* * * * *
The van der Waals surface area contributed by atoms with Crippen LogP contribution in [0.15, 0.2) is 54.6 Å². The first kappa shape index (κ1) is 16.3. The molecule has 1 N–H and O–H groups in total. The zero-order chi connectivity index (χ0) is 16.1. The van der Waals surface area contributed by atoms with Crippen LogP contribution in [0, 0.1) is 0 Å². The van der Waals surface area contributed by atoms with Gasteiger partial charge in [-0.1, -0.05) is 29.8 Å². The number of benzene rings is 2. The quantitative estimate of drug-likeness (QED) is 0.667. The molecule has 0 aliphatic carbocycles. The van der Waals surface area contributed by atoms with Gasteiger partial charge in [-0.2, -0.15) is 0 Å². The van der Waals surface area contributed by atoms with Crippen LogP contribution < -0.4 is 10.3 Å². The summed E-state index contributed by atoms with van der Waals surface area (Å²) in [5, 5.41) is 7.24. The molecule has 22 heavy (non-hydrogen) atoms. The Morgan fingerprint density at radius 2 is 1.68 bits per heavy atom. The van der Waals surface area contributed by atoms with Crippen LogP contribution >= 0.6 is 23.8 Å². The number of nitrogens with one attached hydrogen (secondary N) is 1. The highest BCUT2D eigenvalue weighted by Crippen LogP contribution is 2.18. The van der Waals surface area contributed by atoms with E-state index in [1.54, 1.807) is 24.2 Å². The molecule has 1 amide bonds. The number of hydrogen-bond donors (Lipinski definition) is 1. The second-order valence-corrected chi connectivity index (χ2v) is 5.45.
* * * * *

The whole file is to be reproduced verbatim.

The van der Waals surface area contributed by atoms with Crippen LogP contribution in [0.15, 0.2) is 54.6 Å². The first kappa shape index (κ1) is 16.3. The molecule has 1 N–H and O–H groups in total. The zero-order chi connectivity index (χ0) is 16.1. The van der Waals surface area contributed by atoms with Crippen LogP contribution in [0, 0.1) is 0 Å². The van der Waals surface area contributed by atoms with Gasteiger partial charge in [-0.1, -0.05) is 29.8 Å². The number of benzene rings is 2. The quantitative estimate of drug-likeness (QED) is 0.667. The molecule has 0 aliphatic carbocycles. The van der Waals surface area contributed by atoms with Gasteiger partial charge in [-0.2, -0.15) is 0 Å². The van der Waals surface area contributed by atoms with Crippen LogP contribution < -0.4 is 10.3 Å². The summed E-state index contributed by atoms with van der Waals surface area (Å²) in [5, 5.41) is 7.24. The molecule has 22 heavy (non-hydrogen) atoms. The Morgan fingerprint density at radius 2 is 1.68 bits per heavy atom. The van der Waals surface area contributed by atoms with Crippen LogP contribution >= 0.6 is 23.8 Å². The number of nitrogens with one attached hydrogen (secondary N) is 1. The highest BCUT2D eigenvalue weighted by Crippen LogP contribution is 2.18. The van der Waals surface area contributed by atoms with E-state index in [1.54, 1.807) is 24.2 Å². The molecule has 1 amide bonds. The number of hydrogen-bond donors (Lipinski definition) is 1. The second-order valence-corrected chi connectivity index (χ2v) is 5.45.